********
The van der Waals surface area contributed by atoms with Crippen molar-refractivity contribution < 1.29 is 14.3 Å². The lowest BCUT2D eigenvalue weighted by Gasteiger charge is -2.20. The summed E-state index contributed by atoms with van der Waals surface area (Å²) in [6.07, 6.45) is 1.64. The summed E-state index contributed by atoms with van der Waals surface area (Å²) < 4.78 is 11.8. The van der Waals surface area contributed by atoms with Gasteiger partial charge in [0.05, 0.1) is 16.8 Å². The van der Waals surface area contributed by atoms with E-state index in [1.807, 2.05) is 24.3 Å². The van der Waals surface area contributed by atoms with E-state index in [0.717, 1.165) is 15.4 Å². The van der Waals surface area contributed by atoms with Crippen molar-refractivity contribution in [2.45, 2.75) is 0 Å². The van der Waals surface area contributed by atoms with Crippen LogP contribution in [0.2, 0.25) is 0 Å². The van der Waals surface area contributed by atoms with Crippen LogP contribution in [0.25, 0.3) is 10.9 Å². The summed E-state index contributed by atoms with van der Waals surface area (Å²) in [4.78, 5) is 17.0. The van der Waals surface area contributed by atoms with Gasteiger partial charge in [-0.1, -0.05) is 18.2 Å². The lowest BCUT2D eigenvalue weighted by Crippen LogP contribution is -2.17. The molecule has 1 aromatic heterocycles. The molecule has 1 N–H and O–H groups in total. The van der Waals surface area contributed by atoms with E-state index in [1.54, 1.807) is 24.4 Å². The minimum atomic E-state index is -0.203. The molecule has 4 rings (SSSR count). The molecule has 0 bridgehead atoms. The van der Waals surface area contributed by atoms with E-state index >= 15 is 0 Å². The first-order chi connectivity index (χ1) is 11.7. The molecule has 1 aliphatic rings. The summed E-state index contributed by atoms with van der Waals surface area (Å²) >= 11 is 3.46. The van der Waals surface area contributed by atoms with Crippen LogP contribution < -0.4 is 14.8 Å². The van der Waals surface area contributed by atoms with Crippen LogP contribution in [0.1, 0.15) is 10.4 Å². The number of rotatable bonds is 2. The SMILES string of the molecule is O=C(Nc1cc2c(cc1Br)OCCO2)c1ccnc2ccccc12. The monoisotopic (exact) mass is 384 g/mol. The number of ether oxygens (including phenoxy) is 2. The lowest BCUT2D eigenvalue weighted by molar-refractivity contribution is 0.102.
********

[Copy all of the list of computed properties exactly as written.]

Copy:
The van der Waals surface area contributed by atoms with Crippen molar-refractivity contribution < 1.29 is 14.3 Å². The lowest BCUT2D eigenvalue weighted by Gasteiger charge is -2.20. The summed E-state index contributed by atoms with van der Waals surface area (Å²) in [6.07, 6.45) is 1.64. The summed E-state index contributed by atoms with van der Waals surface area (Å²) < 4.78 is 11.8. The van der Waals surface area contributed by atoms with Gasteiger partial charge in [0.05, 0.1) is 16.8 Å². The van der Waals surface area contributed by atoms with E-state index in [1.807, 2.05) is 24.3 Å². The van der Waals surface area contributed by atoms with E-state index in [0.717, 1.165) is 15.4 Å². The van der Waals surface area contributed by atoms with Crippen molar-refractivity contribution in [2.45, 2.75) is 0 Å². The van der Waals surface area contributed by atoms with Crippen LogP contribution in [0.2, 0.25) is 0 Å². The van der Waals surface area contributed by atoms with Crippen LogP contribution in [0.25, 0.3) is 10.9 Å². The summed E-state index contributed by atoms with van der Waals surface area (Å²) in [4.78, 5) is 17.0. The van der Waals surface area contributed by atoms with Gasteiger partial charge in [-0.1, -0.05) is 18.2 Å². The lowest BCUT2D eigenvalue weighted by Crippen LogP contribution is -2.17. The molecule has 1 aromatic heterocycles. The molecule has 1 N–H and O–H groups in total. The van der Waals surface area contributed by atoms with E-state index in [1.54, 1.807) is 24.4 Å². The minimum atomic E-state index is -0.203. The molecule has 4 rings (SSSR count). The molecule has 0 bridgehead atoms. The van der Waals surface area contributed by atoms with E-state index >= 15 is 0 Å². The first-order chi connectivity index (χ1) is 11.7. The molecule has 1 aliphatic rings. The summed E-state index contributed by atoms with van der Waals surface area (Å²) >= 11 is 3.46. The van der Waals surface area contributed by atoms with Crippen LogP contribution < -0.4 is 14.8 Å². The van der Waals surface area contributed by atoms with Crippen LogP contribution in [0.1, 0.15) is 10.4 Å². The number of rotatable bonds is 2. The SMILES string of the molecule is O=C(Nc1cc2c(cc1Br)OCCO2)c1ccnc2ccccc12. The monoisotopic (exact) mass is 384 g/mol. The number of ether oxygens (including phenoxy) is 2. The lowest BCUT2D eigenvalue weighted by molar-refractivity contribution is 0.102.